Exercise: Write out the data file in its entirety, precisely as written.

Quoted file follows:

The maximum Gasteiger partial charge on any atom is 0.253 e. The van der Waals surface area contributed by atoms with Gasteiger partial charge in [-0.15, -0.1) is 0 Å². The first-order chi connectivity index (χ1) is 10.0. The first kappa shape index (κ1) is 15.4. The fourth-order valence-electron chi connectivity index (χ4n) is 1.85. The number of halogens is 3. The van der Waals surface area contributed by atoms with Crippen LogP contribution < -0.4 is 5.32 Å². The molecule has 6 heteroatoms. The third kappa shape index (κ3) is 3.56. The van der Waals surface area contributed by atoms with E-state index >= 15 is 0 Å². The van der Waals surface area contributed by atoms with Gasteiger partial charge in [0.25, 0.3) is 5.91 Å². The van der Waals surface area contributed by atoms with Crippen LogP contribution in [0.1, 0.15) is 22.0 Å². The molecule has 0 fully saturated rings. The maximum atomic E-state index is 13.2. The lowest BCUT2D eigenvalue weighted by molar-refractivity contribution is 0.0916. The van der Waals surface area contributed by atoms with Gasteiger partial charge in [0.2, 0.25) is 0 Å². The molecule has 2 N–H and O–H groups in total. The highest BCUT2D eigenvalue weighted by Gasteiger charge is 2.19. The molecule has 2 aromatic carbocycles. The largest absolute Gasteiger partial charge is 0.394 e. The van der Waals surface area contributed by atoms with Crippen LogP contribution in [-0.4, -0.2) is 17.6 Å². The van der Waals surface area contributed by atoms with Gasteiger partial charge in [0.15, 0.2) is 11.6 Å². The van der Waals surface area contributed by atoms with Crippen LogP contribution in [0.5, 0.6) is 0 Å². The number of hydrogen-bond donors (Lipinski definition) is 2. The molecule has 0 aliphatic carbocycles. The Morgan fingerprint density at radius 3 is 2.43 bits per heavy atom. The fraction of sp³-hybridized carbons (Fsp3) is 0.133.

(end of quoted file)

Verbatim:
The maximum Gasteiger partial charge on any atom is 0.253 e. The van der Waals surface area contributed by atoms with Gasteiger partial charge in [-0.15, -0.1) is 0 Å². The first-order chi connectivity index (χ1) is 10.0. The first kappa shape index (κ1) is 15.4. The fourth-order valence-electron chi connectivity index (χ4n) is 1.85. The number of halogens is 3. The van der Waals surface area contributed by atoms with Crippen LogP contribution < -0.4 is 5.32 Å². The molecule has 6 heteroatoms. The third kappa shape index (κ3) is 3.56. The van der Waals surface area contributed by atoms with E-state index >= 15 is 0 Å². The van der Waals surface area contributed by atoms with Gasteiger partial charge in [0.25, 0.3) is 5.91 Å². The van der Waals surface area contributed by atoms with Crippen LogP contribution in [0.1, 0.15) is 22.0 Å². The molecule has 0 fully saturated rings. The maximum atomic E-state index is 13.2. The lowest BCUT2D eigenvalue weighted by molar-refractivity contribution is 0.0916. The van der Waals surface area contributed by atoms with Gasteiger partial charge in [0.2, 0.25) is 0 Å². The molecule has 2 N–H and O–H groups in total. The highest BCUT2D eigenvalue weighted by Gasteiger charge is 2.19. The molecule has 2 aromatic carbocycles. The largest absolute Gasteiger partial charge is 0.394 e. The van der Waals surface area contributed by atoms with Crippen LogP contribution in [-0.4, -0.2) is 17.6 Å². The van der Waals surface area contributed by atoms with Gasteiger partial charge in [0.15, 0.2) is 11.6 Å². The van der Waals surface area contributed by atoms with Crippen LogP contribution in [0.5, 0.6) is 0 Å². The number of hydrogen-bond donors (Lipinski definition) is 2. The molecule has 0 aliphatic carbocycles. The Morgan fingerprint density at radius 3 is 2.43 bits per heavy atom. The fraction of sp³-hybridized carbons (Fsp3) is 0.133.